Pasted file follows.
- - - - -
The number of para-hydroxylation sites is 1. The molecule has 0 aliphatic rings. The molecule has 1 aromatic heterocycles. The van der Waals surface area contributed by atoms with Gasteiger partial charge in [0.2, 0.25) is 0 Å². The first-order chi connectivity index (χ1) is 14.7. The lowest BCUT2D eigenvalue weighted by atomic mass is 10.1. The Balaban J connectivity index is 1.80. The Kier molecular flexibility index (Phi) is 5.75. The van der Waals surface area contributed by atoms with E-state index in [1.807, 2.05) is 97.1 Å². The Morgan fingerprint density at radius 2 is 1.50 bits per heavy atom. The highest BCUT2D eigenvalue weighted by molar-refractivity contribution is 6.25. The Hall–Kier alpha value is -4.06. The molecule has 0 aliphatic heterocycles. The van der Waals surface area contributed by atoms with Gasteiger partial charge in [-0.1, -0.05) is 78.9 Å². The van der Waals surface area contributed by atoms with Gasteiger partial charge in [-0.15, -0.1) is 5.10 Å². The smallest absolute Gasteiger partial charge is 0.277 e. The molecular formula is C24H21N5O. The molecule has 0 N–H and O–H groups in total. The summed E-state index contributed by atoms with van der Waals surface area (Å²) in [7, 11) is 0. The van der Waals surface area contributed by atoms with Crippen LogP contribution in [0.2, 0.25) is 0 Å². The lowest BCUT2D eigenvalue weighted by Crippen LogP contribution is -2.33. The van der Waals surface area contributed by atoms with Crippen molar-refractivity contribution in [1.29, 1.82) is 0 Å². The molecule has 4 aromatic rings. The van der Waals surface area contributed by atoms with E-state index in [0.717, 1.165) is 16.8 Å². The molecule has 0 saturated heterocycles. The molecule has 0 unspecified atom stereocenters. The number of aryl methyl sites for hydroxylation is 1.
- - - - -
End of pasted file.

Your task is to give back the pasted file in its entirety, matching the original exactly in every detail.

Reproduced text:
The number of para-hydroxylation sites is 1. The molecule has 0 aliphatic rings. The molecule has 1 aromatic heterocycles. The van der Waals surface area contributed by atoms with Gasteiger partial charge in [0.2, 0.25) is 0 Å². The first-order chi connectivity index (χ1) is 14.7. The lowest BCUT2D eigenvalue weighted by atomic mass is 10.1. The Balaban J connectivity index is 1.80. The Kier molecular flexibility index (Phi) is 5.75. The van der Waals surface area contributed by atoms with E-state index in [1.807, 2.05) is 97.1 Å². The Morgan fingerprint density at radius 2 is 1.50 bits per heavy atom. The highest BCUT2D eigenvalue weighted by molar-refractivity contribution is 6.25. The Hall–Kier alpha value is -4.06. The molecule has 0 aliphatic heterocycles. The van der Waals surface area contributed by atoms with Gasteiger partial charge in [-0.1, -0.05) is 78.9 Å². The van der Waals surface area contributed by atoms with Gasteiger partial charge in [-0.15, -0.1) is 5.10 Å². The smallest absolute Gasteiger partial charge is 0.277 e. The molecular formula is C24H21N5O. The molecule has 0 N–H and O–H groups in total. The summed E-state index contributed by atoms with van der Waals surface area (Å²) in [7, 11) is 0. The van der Waals surface area contributed by atoms with Crippen LogP contribution in [0.2, 0.25) is 0 Å². The lowest BCUT2D eigenvalue weighted by Crippen LogP contribution is -2.33. The van der Waals surface area contributed by atoms with Crippen molar-refractivity contribution in [1.29, 1.82) is 0 Å². The molecule has 4 aromatic rings. The van der Waals surface area contributed by atoms with E-state index in [0.717, 1.165) is 16.8 Å². The molecule has 0 saturated heterocycles. The molecule has 0 unspecified atom stereocenters. The number of aryl methyl sites for hydroxylation is 1.